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Michael Haydn, Hoffmeister, Bruni, Kenneth Harding

Duo Walters/Buckley (Violin & Viola)

Michael Haydn (1737 - 1806) Sonata No 4
Kenneth Harding (1903 - 1992) Scherzo (Enigma)
Franz Anton Hoffmeister (1754 - 1812) Duets5 & 6
Antonio Bartolomeo Bruni (1 757 - 1821) Duo Concertant Nos 1 & 2

Roisin Walters (Violin) Liam Buckley (Viola)

Guy's Hospital, London 22 October & 5 November 2008 at 12.30

Londoners (and residents of other big cities) are probably dimly aware that there is a lot of music around to be heard during the daytime, a phenomenon that has tended to grow and become systematised, particularly in Churches and Art Galleries. These events provide valuable opportunities for senior music students on the way to tackling the competitive professional scene.

By chance (after an out-patient appointment) I happened upon one in a modern cathedral, the staggering Atrium No 1 at Guy's Hospital - which also houses in the same space a notable medical-historical museum.

That free concert was an ideal example of what can be on offer if you look out. These two enterprising senior students from the Royal Academy of Music eschewed the obvious Mozart duos (not amongst his most exciting chamber music) and looked out some unusual music for duos, probably exploring the same sites on the internet to which I have made links above.

They played with zest, good rapport and clear enjoyment an absorbing hour of music, none of which I'd ever heard before in fifty years of music reviewing !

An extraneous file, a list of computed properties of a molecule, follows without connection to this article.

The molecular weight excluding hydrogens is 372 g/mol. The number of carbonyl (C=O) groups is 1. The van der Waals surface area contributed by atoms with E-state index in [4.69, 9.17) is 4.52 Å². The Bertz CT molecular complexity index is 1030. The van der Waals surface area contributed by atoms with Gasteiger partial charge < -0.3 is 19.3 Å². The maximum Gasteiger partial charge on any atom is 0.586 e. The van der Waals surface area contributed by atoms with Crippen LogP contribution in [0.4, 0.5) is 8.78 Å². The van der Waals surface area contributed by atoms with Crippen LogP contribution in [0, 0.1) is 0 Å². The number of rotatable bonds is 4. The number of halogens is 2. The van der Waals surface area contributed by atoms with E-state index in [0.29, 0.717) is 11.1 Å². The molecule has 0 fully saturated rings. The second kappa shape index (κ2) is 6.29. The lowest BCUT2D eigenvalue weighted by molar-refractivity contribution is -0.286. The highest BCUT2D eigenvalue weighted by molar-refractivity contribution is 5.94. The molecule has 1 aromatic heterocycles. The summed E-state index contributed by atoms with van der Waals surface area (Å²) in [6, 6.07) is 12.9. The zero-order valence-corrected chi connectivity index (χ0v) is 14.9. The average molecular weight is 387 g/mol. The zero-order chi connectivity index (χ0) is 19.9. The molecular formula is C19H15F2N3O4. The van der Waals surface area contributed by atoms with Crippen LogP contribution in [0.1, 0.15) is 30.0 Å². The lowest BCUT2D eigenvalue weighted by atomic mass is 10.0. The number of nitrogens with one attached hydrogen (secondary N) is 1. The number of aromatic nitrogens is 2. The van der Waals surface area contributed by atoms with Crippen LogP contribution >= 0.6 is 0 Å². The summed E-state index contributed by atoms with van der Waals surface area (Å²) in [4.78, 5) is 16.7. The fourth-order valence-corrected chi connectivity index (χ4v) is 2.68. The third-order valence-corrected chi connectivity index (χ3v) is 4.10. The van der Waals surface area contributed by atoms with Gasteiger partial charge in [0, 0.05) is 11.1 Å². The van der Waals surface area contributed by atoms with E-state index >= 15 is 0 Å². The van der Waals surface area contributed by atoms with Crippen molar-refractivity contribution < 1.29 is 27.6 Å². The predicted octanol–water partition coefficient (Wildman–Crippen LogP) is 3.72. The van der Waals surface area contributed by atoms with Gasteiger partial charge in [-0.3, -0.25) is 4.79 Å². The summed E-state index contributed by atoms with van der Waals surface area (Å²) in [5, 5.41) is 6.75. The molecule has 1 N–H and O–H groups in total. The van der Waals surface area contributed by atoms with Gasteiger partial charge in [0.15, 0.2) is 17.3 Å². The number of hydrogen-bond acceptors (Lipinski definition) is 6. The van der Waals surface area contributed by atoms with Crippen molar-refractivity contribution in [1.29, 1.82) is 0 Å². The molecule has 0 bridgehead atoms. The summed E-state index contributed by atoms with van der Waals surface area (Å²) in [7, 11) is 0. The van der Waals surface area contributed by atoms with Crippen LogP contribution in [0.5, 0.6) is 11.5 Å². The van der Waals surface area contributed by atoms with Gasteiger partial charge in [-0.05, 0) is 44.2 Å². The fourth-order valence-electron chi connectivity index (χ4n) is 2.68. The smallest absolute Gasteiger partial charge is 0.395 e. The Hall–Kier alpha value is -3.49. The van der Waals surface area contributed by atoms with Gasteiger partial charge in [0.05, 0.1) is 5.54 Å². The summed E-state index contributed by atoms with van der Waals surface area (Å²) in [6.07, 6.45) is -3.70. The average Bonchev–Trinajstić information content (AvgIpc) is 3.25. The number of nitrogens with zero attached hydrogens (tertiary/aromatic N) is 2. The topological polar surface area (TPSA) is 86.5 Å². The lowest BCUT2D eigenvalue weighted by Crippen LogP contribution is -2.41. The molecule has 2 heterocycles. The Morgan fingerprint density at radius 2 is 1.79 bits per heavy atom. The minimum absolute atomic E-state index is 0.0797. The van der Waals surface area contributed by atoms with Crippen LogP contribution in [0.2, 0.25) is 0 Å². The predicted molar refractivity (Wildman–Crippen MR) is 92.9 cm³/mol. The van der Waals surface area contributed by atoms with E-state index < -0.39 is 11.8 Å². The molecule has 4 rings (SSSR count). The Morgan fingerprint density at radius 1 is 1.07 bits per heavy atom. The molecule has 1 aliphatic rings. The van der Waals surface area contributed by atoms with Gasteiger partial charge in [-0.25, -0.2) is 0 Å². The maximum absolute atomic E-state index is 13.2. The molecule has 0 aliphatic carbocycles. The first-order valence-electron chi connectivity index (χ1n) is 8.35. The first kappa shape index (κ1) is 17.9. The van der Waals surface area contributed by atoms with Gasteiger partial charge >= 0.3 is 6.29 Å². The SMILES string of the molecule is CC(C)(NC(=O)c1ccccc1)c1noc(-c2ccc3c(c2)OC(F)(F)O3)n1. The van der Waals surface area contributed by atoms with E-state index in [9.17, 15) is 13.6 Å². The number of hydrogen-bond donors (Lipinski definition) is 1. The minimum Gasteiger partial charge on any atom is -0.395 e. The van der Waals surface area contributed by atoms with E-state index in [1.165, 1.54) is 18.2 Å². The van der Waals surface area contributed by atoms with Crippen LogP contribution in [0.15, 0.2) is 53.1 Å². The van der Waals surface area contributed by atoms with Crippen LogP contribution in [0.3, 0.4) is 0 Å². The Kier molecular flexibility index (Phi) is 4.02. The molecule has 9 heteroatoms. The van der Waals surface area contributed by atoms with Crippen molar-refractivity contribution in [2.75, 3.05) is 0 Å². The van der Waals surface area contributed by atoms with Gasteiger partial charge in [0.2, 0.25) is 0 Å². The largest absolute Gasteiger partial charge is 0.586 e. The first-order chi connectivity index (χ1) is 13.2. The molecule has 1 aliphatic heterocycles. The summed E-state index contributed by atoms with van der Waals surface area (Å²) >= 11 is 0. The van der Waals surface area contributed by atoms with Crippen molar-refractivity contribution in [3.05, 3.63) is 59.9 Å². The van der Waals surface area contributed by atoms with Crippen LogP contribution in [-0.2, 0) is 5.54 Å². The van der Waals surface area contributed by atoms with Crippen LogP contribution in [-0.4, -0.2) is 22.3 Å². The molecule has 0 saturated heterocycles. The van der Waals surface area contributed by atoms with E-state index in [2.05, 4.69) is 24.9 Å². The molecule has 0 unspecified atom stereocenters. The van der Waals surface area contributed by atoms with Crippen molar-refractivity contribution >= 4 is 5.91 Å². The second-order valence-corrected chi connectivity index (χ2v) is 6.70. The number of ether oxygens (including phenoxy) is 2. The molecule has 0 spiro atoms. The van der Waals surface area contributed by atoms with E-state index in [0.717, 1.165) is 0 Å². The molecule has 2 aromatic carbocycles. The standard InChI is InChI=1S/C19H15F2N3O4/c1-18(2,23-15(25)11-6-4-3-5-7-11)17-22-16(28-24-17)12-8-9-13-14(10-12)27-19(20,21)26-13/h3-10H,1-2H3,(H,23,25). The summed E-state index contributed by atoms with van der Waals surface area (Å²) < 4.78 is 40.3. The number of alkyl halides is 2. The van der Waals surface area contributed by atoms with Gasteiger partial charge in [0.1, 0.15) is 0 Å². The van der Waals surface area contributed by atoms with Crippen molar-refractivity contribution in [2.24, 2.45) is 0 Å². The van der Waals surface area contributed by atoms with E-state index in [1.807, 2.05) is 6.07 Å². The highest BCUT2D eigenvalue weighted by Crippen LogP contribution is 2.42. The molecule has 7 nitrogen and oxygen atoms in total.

The first movement of Michael Haydn's duo outstayed its welcome (maybe they should drop the repeat) but they soon settled down and were on good form for the rest of a testing programme. Harding had a large output of music for viola and this attractive piece was introduced as being "modern and quirky" - not really either, and I think they should be less nervous about introducing contemporary music into their concerts. And, indeed, Walters & Buckley would do well to be a little less perfunctory in their spoken introductions and to tell their audiences more about the unfamiliar composers in which they specialise.

The gem of the recital, undoubtedly, was the two examples by Bruni, a hugely prolific composer best known for his viola method (there are at least 21 duos concertants - New
Grove). Those give scope for the viola to match the violin as equals in virtuosity and romantic expressiveness, and gained enthusiastic appreciation from the audience gathered from staff, patients and visitors to the hospital.

On Guy Fawkes day, there was a trumpet recital at Guy's (Nathan Richards), his instrument making a fine sound in the over-generous acoustic. The programme was suitably relaxing for an informal lunch-time event, but his pianist Elena Kiseleva should know that it is never a good idea to shut the lid of a piano, anywhere.

Peter Grahame Woolf

Nathan Richards (trumpet) Elena Kiseleva (piano)

These informal concerts are provided as part of the Performing Arts programme funded by Guy's and St Thomas' Charity [http://www.gsttcharity.org.uk/arts/performing.html] and held on Mondays at St Thomas' Hospital (adjoining Westminster Bridge) and Wednesdays at Guy's - next to London Bridge Station - "to enhance the experience of patients visiting the hospital and provide a peaceful interlude to the working day for staff“.